If you’re not going anywhere too windy or snowy, this lightweight tent fitted with a super breathable mesh body is perfect for your summer road trip adventures — and will ensure any of those pesky bush mosquitos won’t bother you. Its A-frame foundation also makes set up a breeze. You can thank us later for this gem of a find.
Tents with outdoor canopies:
If you’re planning on being one of those people that packs up their belongings every summer and heads down to the bush for a month over your holidays, setting yourself up with a good, sturdy tent (that won’t give out mid-trip) is a good idea. You can also splurge on some of the extra frills like a canopy if you have an outdoor kitchen set up that needs protection from rain and wind.
Constructed with high-quality 190T silver coating polyester and oxford cloth, this tent can resist water, UV and many other weather conditions, making it sure to last for years of fun-filled road trips to come. Did we mention it’s also fitted with a pop-up function, meaning you don’t have to fiddle with tent pegs and confusing instructions?
Coleman Four-Person Camping Tent, $239.95
If you want to add a sprinkle of luxury to your days of roughing it, this four-person temporary abode fitted with an exclusive sheltered front porch is great if you’re dealing with a location that offers minimal shade (or rain) as it provides optimal cover. It also boasts welded floors and inverted seams which are guaranteed to keep any water ‘n creepy crawlies out.
Multi-room family tents:
For those of you travelling in groups of friends, or large families, it’s nice to have separate rooms if you want a bit of privacy or down time.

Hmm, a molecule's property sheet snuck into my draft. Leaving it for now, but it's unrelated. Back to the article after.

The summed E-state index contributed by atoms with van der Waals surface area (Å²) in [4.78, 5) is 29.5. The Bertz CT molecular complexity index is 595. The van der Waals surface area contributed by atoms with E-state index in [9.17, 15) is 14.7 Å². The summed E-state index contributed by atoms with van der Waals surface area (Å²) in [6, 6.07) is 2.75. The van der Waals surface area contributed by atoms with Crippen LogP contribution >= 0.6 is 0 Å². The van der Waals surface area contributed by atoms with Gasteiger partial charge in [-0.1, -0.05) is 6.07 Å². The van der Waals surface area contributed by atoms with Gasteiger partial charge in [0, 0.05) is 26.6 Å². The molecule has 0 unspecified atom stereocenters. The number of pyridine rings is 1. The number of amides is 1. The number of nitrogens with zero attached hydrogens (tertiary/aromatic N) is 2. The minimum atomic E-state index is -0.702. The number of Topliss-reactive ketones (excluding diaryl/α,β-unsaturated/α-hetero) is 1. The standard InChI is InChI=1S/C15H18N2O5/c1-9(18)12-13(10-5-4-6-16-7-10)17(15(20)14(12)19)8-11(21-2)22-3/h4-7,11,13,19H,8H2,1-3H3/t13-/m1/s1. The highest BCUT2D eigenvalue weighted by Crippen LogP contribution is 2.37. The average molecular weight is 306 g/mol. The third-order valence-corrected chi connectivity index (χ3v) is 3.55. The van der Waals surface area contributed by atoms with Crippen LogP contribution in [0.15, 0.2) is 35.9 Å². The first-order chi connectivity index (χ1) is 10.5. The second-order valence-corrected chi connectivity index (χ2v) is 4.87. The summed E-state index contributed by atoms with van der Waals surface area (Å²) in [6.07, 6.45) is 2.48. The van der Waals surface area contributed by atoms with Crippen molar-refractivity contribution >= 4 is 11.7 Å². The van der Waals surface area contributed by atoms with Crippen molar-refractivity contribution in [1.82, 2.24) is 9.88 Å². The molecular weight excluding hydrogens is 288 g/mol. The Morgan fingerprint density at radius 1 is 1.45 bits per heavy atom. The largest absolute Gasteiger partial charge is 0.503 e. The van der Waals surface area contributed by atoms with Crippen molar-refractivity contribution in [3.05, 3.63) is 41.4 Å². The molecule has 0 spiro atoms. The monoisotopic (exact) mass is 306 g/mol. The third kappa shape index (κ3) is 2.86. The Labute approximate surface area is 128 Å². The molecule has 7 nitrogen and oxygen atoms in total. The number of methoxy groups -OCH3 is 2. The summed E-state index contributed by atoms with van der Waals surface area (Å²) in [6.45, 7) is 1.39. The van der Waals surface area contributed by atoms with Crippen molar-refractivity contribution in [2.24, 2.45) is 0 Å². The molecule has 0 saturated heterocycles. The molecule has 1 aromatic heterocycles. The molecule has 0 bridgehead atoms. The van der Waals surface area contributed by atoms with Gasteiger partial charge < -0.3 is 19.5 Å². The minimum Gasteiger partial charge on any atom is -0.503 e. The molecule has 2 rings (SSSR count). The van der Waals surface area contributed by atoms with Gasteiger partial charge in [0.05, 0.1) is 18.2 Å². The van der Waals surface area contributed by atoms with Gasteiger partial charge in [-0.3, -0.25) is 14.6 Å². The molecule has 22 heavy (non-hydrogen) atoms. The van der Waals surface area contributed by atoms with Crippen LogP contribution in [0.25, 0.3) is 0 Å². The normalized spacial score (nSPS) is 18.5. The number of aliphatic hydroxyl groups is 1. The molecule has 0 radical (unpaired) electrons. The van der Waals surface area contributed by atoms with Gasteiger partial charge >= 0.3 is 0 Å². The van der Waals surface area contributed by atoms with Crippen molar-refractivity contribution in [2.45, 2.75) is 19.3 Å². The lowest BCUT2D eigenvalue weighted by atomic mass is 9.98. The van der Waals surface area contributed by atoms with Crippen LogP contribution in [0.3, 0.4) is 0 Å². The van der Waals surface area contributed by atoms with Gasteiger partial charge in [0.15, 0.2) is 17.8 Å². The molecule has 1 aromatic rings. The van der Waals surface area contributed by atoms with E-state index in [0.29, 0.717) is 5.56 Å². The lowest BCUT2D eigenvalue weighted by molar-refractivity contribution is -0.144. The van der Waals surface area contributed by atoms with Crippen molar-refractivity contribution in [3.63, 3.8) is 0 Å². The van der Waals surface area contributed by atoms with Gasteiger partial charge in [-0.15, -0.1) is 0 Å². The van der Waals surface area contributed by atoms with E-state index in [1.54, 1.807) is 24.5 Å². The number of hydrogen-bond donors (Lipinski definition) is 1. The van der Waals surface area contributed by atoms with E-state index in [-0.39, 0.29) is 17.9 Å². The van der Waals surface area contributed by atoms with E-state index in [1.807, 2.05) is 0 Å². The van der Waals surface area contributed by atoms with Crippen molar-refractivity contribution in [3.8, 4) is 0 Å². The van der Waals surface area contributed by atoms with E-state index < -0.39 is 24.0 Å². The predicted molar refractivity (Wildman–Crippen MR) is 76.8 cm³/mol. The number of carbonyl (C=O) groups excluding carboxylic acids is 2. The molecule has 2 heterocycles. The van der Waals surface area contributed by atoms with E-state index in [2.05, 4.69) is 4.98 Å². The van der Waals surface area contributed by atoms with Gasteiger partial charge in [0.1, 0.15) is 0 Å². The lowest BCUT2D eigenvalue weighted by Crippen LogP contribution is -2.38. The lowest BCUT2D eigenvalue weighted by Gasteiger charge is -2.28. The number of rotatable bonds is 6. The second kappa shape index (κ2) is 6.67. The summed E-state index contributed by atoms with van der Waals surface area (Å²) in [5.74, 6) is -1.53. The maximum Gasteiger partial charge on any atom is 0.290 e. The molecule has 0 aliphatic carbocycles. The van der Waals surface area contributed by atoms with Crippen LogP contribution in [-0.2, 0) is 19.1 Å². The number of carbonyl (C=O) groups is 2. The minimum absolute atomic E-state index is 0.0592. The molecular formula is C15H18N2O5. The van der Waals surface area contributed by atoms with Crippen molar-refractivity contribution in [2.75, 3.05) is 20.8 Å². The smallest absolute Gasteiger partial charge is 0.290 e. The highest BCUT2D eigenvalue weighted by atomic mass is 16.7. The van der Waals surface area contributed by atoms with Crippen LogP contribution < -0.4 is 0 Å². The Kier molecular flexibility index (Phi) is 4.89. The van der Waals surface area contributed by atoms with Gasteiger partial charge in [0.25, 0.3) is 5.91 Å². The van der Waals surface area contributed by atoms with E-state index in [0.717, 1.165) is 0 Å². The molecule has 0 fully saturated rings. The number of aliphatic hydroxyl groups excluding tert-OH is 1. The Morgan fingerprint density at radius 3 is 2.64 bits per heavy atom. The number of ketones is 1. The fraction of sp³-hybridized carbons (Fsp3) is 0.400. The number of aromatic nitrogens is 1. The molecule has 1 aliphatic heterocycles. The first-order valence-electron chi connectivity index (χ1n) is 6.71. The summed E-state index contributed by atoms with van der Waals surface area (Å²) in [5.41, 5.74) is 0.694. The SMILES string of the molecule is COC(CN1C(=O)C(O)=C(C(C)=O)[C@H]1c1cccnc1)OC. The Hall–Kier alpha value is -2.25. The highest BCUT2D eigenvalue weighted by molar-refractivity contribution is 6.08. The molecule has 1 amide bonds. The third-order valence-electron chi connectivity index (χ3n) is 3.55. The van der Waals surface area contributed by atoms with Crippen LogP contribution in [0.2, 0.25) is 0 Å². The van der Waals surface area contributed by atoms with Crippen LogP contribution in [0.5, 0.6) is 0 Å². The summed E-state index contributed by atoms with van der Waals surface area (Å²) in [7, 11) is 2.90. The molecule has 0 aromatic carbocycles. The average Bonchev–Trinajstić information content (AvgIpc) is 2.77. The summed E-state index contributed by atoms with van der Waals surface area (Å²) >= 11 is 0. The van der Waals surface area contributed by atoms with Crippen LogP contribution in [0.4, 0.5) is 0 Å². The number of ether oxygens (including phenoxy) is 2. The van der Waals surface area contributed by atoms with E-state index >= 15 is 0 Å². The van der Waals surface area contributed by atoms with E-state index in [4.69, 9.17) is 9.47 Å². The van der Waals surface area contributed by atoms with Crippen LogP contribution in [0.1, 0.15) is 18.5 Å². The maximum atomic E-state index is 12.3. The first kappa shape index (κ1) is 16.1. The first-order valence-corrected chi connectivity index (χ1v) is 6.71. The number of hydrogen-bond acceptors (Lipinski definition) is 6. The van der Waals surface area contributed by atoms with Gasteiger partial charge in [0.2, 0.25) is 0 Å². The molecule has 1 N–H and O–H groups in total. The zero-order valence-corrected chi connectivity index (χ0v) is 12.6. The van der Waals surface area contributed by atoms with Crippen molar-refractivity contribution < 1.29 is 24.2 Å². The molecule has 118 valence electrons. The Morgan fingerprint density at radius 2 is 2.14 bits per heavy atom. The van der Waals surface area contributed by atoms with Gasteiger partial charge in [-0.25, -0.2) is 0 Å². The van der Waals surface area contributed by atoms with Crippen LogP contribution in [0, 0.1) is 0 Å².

Did someone say group camping trip?! This massive bad boy sleeps up to ten people and easily fits two queen air mattresses. You can easily keep it as one large communal space, or alternatively, put up the internal screen that can be used as a room divider. A mansion in tent form, if you will.
This next one sleeps eight — five in the back room, and three in the front. Alternatively, you can also just use the back room as a bedroom, and the front room as a lounge for that ultimate luxury because who said camping couldn’t be bougie, too?
If you’re no good with instructions, save yourself the trouble (and a fast-tracked divorce) with one of these handy pop-up tents that don’t require any pesky tent pegs.
This six-person pop-up is the creme de la creme of the camping world (especially if you’re not a fan of missing pegs and deciphering what on earth goes where) thanks to its pre-assembled poles. The tent’s windows and doors are also fitted with an extra outer fabric layer that can be adjusted based on your environment. For example, closed for colder nights, or rolled up if you want to get some airflow going (without letting the bugs in).
Special mentions go to the front entrance being super well-designed in the way that you have a mini enclosed front porch to leave your muddy shoes, and bags before you step straight into the sleeping quarters.
This one offers the same deal, just minus the mini front porch. However, its body is a little more insulating in cold weather, so if you’re heading into lower temps, this one is a go.